Concupiscence refers to longing for what God has commanded us not to yearn for.

In case you are in any doubt the  word refers to the desire for any form of sex between people not lawfully married, and until a few years ago it referred especially to homosexual activities.

Pagans, by contrast, have never been told about sin, particularly the sins of the flesh. How can there even be sins of the flesh? For a pagan a sin of the flesh is an impossibility. Why would the body’s making mucus or bile be a matter of sin? The body has its needs and there’s an end to it. If you need sex, you get it. Man, boy, woman, girl: it is a matter of taste, occasion and society, but not of sin.

When the Japanese westernized in the latter part of the 19th century, they thought that they needed to adopt all of the Western penal codes. So they had to invent – I am serious –  a term for “homosexuality” because they had until then no separate term for the practice. It was just all undifferentiated sex to them, before their contact with legal systems founded in Abrahamic faith.

So when I read in the paper about a gay orgy in the Vatican being interrupted by police, I cannot help feeling that religions founded on a distrust of the body get themselves into huge and unnecessary trouble.

Blame it on St Augustine. I am with Pelagius. 

That is, while I accept the need for prevenient grace,  I do not think we are fundamentally engaged in sin for lusting and being subject to sexual desire, any more than when our bodies produce blood, mucus, sperm or bile.  Lust should be thought of as appropriate or inappropriate, as the case may be, but not as something that separates us from God more than, say, picking our noses or excreting.  Augustine never got over his original Manichaeism. But I am off-topic.

Gay orgies at the Vatican are nothing new. Nor is revulsion at the hypocrisy of a formally celibate priesthood behaving badly. A married priesthood would solve a number of problems. But more important would be a change of doctrine as regards the status of lust as the road to sin.

Now I can go to David Warren and find out why I am wrong. I shall be checking the Catholic blogs today for comments on the situation.

“In China, you cannot criticize the government, but you can criticize Darwin”

Said a Chinese paleontologist:

“In China you cannot criticize the government, but you can criticize Darwin. In the United States, you can criticize the government, but you cannot criticize Darwin.”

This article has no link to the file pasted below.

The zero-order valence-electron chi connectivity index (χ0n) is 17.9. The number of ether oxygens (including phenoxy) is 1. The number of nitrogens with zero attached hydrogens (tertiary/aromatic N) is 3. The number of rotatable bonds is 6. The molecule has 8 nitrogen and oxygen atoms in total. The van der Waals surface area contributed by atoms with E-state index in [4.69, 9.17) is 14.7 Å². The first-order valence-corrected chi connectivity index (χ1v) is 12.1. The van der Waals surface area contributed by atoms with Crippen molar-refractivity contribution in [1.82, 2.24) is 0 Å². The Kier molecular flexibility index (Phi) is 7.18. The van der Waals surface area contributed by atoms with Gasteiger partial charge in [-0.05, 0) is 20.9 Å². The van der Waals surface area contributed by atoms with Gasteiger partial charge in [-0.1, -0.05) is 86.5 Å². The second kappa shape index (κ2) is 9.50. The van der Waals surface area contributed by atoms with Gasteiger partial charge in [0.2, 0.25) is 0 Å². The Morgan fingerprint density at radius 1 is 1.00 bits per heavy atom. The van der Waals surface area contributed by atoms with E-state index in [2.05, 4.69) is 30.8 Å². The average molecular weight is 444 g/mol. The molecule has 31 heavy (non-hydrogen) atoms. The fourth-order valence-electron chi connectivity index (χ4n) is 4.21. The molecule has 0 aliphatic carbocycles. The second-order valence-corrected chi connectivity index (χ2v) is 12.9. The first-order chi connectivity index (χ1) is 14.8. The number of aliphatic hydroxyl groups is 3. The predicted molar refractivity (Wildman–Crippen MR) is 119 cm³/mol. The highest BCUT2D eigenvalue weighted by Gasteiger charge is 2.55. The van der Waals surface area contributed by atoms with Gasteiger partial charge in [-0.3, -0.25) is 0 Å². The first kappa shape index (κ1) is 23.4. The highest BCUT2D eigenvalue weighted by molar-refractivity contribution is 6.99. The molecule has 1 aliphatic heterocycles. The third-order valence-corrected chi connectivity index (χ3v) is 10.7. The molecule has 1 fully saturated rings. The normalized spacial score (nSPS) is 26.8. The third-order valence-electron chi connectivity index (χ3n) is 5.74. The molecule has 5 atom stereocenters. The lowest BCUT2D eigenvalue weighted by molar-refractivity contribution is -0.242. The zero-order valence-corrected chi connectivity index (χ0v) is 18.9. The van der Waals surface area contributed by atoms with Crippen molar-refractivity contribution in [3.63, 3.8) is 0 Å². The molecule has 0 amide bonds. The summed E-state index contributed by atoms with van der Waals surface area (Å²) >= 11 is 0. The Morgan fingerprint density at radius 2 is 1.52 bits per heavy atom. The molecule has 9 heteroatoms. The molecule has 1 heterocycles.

One of the books pushed aside by Whittaker Chambers’ Witness has been “Darwin’s Doubt”, by Stephen C. Meyer, which I have now resumed. I confess that, the more I read into Darwin and Darwinism, and I read a lot about Darwinism, it is evident that:

  • He published two entirely distinct theories of evolution, natural selection and sexual selection.
  • He published “The Descent of Man, or Selection in Relation to Sex” thirteen years after “The Origin of Species”.
  • Accordingly, natural selection is not a complete theory of evolution. A complete theory explains all the facts in its purview. The Origin of Species does not pretend to do so.
  • The fact that Darwin published two distinct theories means that he did not consider that natural selection is a complete theory of evolution. (This is to his credit as a serious scientist).
  • It follows that, if two theories of evolution have been promulgated by the greatest biologist of the 19th century, there may be more mechanisms or explanations for evolution.

The longer you look into the question, as a lawyer examining evidence, the more you are compelled to conclude that the case for the origin of species in naturalistic or purely materialist theories is unproven. The Darwinian case is plausible; it is not proven. Nor can such a thing ever be proven. It can be argued, and argued persuasively, but it is beyond human capacity to prove,

Natural selection cannot be a “fact” in the sense in which that philosophical illiterate Richard Dawkins speaks. It is and will always remain a theory, more or less – I would argue less – plausibly demonstrated. Evolution may be an observed fact, but whether it occurs through natural selection exclusively or by other causes is, as Darwin attested,  an answered question. It occurs by at last two forces: natural and sexual. Whether there is a third or fourth cause of evolution has not been established, but in principle it cannot be ruled out.

And we get this far merely by noting that Darwin promoted at last two theories of the causes of evolution of species.

When will people take account of this obvious fact? If two theories were promulgated by Darwin maybe

a) natural selection was thought insufficient by the Master himself;

b) maybe a third or fourth explanation is equally available

We can get this far without any discussion of intelligent design whatever.

Now you may be ready for this movie.

In the United States, you can criticize the government, but you cannot criticize Darwin. I recall Francis Bacon saying that if he had the ability, he would burn all of Aristotle. I understand now why he wanted to do so. It was not Aristotle, it was the position that the Church had put him in. And Darwin has been similarly quasi-deified by a materialist establishment.